Create Presentation
Download Presentation

Download Presentation
## In silico calculation of aqueous solubility

- - - - - - - - - - - - - - - - - - - - - - - - - - - E N D - - - - - - - - - - - - - - - - - - - - - - - - - - -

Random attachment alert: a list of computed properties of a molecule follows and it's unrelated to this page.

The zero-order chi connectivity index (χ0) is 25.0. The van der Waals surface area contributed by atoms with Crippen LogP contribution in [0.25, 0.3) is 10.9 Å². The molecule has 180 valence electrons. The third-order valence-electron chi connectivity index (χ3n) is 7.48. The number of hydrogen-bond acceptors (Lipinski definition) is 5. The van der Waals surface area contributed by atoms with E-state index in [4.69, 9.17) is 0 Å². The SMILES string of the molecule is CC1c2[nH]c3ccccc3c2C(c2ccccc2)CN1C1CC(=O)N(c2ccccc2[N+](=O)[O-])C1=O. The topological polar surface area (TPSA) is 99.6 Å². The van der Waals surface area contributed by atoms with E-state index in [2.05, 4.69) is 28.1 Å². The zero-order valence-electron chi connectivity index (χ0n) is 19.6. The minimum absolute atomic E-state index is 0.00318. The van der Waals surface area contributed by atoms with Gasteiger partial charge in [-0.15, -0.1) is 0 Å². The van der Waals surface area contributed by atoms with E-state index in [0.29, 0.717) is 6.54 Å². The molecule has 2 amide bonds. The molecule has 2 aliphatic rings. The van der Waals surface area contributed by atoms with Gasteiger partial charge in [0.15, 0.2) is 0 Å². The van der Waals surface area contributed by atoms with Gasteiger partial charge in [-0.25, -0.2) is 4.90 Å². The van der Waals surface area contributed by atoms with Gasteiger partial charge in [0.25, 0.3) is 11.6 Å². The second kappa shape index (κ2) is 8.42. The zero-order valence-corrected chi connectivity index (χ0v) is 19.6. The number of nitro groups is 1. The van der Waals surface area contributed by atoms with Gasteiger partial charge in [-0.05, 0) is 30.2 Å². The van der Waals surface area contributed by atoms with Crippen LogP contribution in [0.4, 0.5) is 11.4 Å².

**In silico calculation of aqueous solubility**Dr John Mitchell Unilever Centre for Molecular Science Informatics Department of Chemistry University of Cambridge, U.K.**In silico calculation of aqueous solubility**Dr John Mitchell Unilever Centre for Molecular Science Informatics Department of Chemistry University of Cambridge, U.K.**In silico calculation of aqueous solubility**Dr John Mitchell Unilever Centre for Molecular Science Informatics Department of Chemistry University of Cambridge, U.K.**In silico calculation of aqueous solubility**Dr John Mitchell Unilever Centre for Molecular Science Informatics Department of Chemistry University of Cambridge, U.K.**In silico calculation of aqueous solubility**Dr John Mitchell … …soon moving to the University of St Andrews**Diclofenac**Supersaturated Solution 8 Intrinsic solubility values Subsaturated Solution ● First precipitation – Kinetic Solubility (Not in Equilibrium) ● Thermodynamic Solubility through “Chasing Equilibrium”- Intrinsic Solubility (In Equilibrium) Supersaturation Factor SSF = Skin – S0 In Solution Powder Random error less than 0.05 log units !!!! ●We continue “Chasing equilibrium” until a specified number of crossing points have been reached ● A crossing point represents the moment when the solution switches from a saturated solution to a subsaturated solution; no change in pH, gradient zero, no re-dissolving nor precipitating…. SOLUTION IS IN EQUILIBRIUM “CheqSol” * A. Llinàs, J. C. Burley, K. J. Box, R. C. Glen and J. M. Goodman. Diclofenac solubility: independent determination of the intrinsic solubility of three crystal forms. J. Med. Chem. 2007, 50(5), 979-983**How should we approach the**prediction/estimation/calculation of the aqueous solubility of druglike molecules? Two (apparently) fundamentally different approaches**How should we approach the**prediction/estimation/calculation of the aqueous solubility of druglike molecules? Two (apparently) fundamentally different approaches**The Two Faces of Computational Chemistry**Theoretical Chemistry Informatics**Informatics**“The problem is too difficult to solve using physics and chemistry, so we will design a black box to link structure and solubility”**Informatics and Empirical Models**• In general, Informatics methods represent phenomena mathematically, but not in a physics-based way. • Inputs and output model are based on an empirically parameterised equation or more elaborate mathematical model. • Do not attempt to simulate reality. • Usually High Throughput.**Informatics and Empirical Models**• In general, Informatics methods represent phenomena mathematically, but not in a physics-based way. • Inputs and output model are based on an empirically parameterised equation or more elaborate mathematical model. • Do not attempt to simulate reality. • Usually High Throughput.**Informatics and Empirical Models**• In general, Informatics methods represent phenomena mathematically, but not in a physics-based way. • Inputs and output model are based on an empirically parameterised equation or more elaborate mathematical model. • Do not attempt to simulate reality. • Usually High Throughput.**Informatics and Empirical Models**• In general, Informatics methods represent phenomena mathematically, but not in a physics-based way. • Inputs and output model are based on an empirically parameterised equation or more elaborate mathematical model. • Do not attempt to simulate reality. • Usually High Throughput.**Theoretical Chemistry**“The problem is difficult, but by making suitable approximations we can solve it at reasonable cost based on our understanding of physics and chemistry”**Theoretical Chemistry**• Calculations and simulations based on real physics. • Calculations are either quantum mechanical or use parameters derived from quantum mechanics. • Attempt to model or simulate reality. • Usually Low Throughput.**Theoretical Chemistry**• Calculations and simulations based on real physics. • Calculations are either quantum mechanical or use parameters derived from quantum mechanics. • Attempt to model or simulate reality. • Usually Low Throughput.**Theoretical Chemistry**• Calculations and simulations based on real physics. • Calculations are either quantum mechanical or use parameters derived from quantum mechanics. • Attempt to model or simulate reality. • Usually Low Throughput.**Theoretical Chemistry**• Calculations and simulations based on real physics. • Calculations are either quantum mechanical or use parameters derived from quantum mechanics. • Attempt to model or simulate reality. • Usually Low Throughput.**Our Methods …**(1) Random Forest (informatics)**Our Random Forest Model …**We want to construct a model that will predict solubility for druglike molecules … We don’t expect our model either to use real physics and chemistry or to be easily interpretable … We do expect it to be fast and reasonably accurate …**Our Random Forest Model …**We want to construct a model that will predict solubility for druglike molecules … We don’t expect our model either to use real physics and chemistry or to be easily interpretable … We do expect it to be fast and reasonably accurate …**Our Random Forest Model …**We want to construct a model that will predict solubility for druglike molecules … We don’t expect our model either to use real physics and chemistry or to be easily interpretable … We do expect it to be fast and reasonably accurate …**Our Random Forest Model …**We want to construct a model that will predict solubility for druglike molecules … We don’t expect our model either to use real physics and chemistry or to be easily interpretable … We do expect it to be fast and reasonably accurate …**Random Forest**Machine Learning Method**Random Forest for Solubility Prediction**A Forest of Regression Trees • Dataset is partitioned into consecutively • smaller subsets (of similar solubility) • Each partition is based upon the value of • one descriptor • The descriptor used at each split is • selected so as to minimise the MSE Leo Breiman, "Random Forests“, Machine Learning 45, 5-32 (2001).**Random Forest for Predicting Solubility**• A Forest of Regression Trees • Each tree grown until terminal nodes contain specified number of molecules • No need to prune back • High predictive accuracy • Includes descriptor selection • No training problems – largely immune from overfitting • “Out-of-bag” validation – using those molecules not in the bootstrap samples.**Dataset**• Literature Data • Compiled from Huuskonen dataset and AquaSol database – pharmaceutically relevant molecules • All molecules solid at room temperature • n = 988 molecules • Training = 658 molecules • Test = 330 molecules • MOE descriptors 2D/3D ●Aqueous solubility – the thermodynamic solubility in unbuffered water (at 25oC)**Dataset**• Literature Data • Compiled from Huuskonen dataset and AquaSol database – pharmaceutically relevant molecules • All molecules solid at room temperature • n = 988 molecules • Training = 658 molecules • Test = 330 molecules • MOE descriptors 2D/3D ●Aqueous solubility – the thermodynamic solubility in unbuffered water (at 25oC)**Dataset**• Literature Data • Compiled from Huuskonen dataset and AquaSol database – pharmaceutically relevant molecules • All molecules solid at room temperature • n = 988 molecules • Training = 658 molecules • Test = 330 molecules • MOE descriptors 2D/3D ●Aqueous solubility – the thermodynamic solubility in unbuffered water (at 25oC)**Dataset**• Literature Data • Compiled from Huuskonen dataset and AquaSol database – pharmaceutically relevant molecules • All molecules solid at room temperature • n = 988 molecules • Training = 658 molecules • Test = 330 molecules • MOE descriptors 2D/3D ●Aqueous solubility – the thermodynamic solubility in unbuffered water (at 25oC)**Dataset**• Literature Data • Compiled from Huuskonen dataset and AquaSol database – pharmaceutically relevant molecules • All molecules solid at room temperature • n = 988 molecules • Training = 658 molecules • Test = 330 molecules • MOE descriptors 2D/3D ●Aqueous solubility – the thermodynamic solubility in unbuffered water (at 25oC)**Dataset**• Literature Data • Compiled from Huuskonen dataset and AquaSol database – pharmaceutically relevant molecules • All molecules solid at room temperature • n = 988 molecules • Training = 658 molecules • Test = 330 molecules • MOE descriptors 2D/3D ●Aqueous solubility – the thermodynamic solubility in unbuffered water (at 25oC)**Dataset**• Literature Data • Compiled from Huuskonen dataset and AquaSol database – pharmaceutically relevant molecules • All molecules solid at room temperature • n = 988 molecules • Training = 658 molecules • Test = 330 molecules • MOE descriptors 2D/3D ●Aqueous solubility – the thermodynamic solubility in unbuffered water (at 25oC)**Dataset**• Literature Data • Compiled from Huuskonen dataset and AquaSol database – pharmaceutically relevant molecules • All molecules solid at room temperature • n = 988 molecules • Training = 658 molecules • Test = 330 molecules • MOE descriptors 2D/3D Datasets compiled from diverse literature data may have significant random and systematic errors.**Random Forest: Solubility Results**RMSE(oob)=0.68 r2(oob)=0.90 Bias(oob)=0.01 RMSE(te)=0.69 r2(te)=0.89 Bias(te)=-0.04 RMSE(tr)=0.27 r2(tr)=0.98 Bias(tr)=0.005 DS Palmer et al., J. Chem. Inf. Model., 47, 150-158 (2007)**Random Forest: Solubility Results**“Out of bag” RMSE(oob)=0.68 r2(oob)=0.90 Bias(oob)=0.01 RMSE(te)=0.69 r2(te)=0.89 Bias(te)=-0.04 RMSE(tr)=0.27 r2(tr)=0.98 Bias(tr)=0.005 DS Palmer et al., J. Chem. Inf. Model., 47, 150-158 (2007)**Random Forest: Solubility Results**Test set RMSE(oob)=0.68 r2(oob)=0.90 Bias(oob)=0.01 RMSE(te)=0.69 r2(te)=0.89 Bias(te)=-0.04 RMSE(tr)=0.27 r2(tr)=0.98 Bias(tr)=0.005 DS Palmer et al., J. Chem. Inf. Model., 47, 150-158 (2007)**These results are competitive with any other informatics or**QSPR solubility prediction method RMSE(oob)=0.68 r2(oob)=0.90 Bias(oob)=0.01 RMSE(te)=0.69 r2(te)=0.89 Bias(te)=-0.04 RMSE(tr)=0.27 r2(tr)=0.98 Bias(tr)=0.005 DS Palmer et al., J. Chem. Inf. Model., 47, 150-158 (2007)**Our Methods …**(2) Thermodynamic Cycle (A hybrid of theoretical chemistry & informatics)**Our Thermodynamic Cycle method …**We want to construct a theoretical model that will predict solubility for druglike molecules … We expect our model to use real physics and chemistry and to give some insight … We may need to include some empirical parameters… We don’t expect it to be fast by informatics or QSPR standards, but it should be reasonably accurate …**Our Thermodynamic Cycle method …**We want to construct a theoretical model that will predict solubility for druglike molecules … We expect our model to use real physics and chemistry and to give some insight … We may need to include some empirical parameters… We don’t expect it to be fast by informatics or QSPR standards, but it should be reasonably accurate …**Our Thermodynamic Cycle method …**We want to construct a theoretical model that will predict solubility for druglike molecules … We expect our model to use real physics and chemistry and to give some insight … We may need to include some empirical parameters… We don’t expect it to be fast by informatics or QSPR standards, but it should be reasonably accurate …**Our Thermodynamic Cycle method …**We want to construct a theoretical model that will predict solubility for druglike molecules … We expect our model to use real physics and chemistry and to give some insight … We may need to include some empirical parameters… We don’t expect it to be fast by informatics or QSPR standards, but it should be reasonably accurate …**Our Thermodynamic Cycle method …**We want to construct a theoretical model that will predict solubility for druglike molecules … We expect our model to use real physics and chemistry and to give some insight … We may need to include some empirical parameters… We don’t expect it to be fast by informatics or QSPR standards, but it should be reasonably accurate …**For this study we (Toni Llinàs) measured 30 solubilities**using the CheqSol method and took another 30 from other high quality studies (Bergstrom & Rytting). We use a Sirius glpKa instrument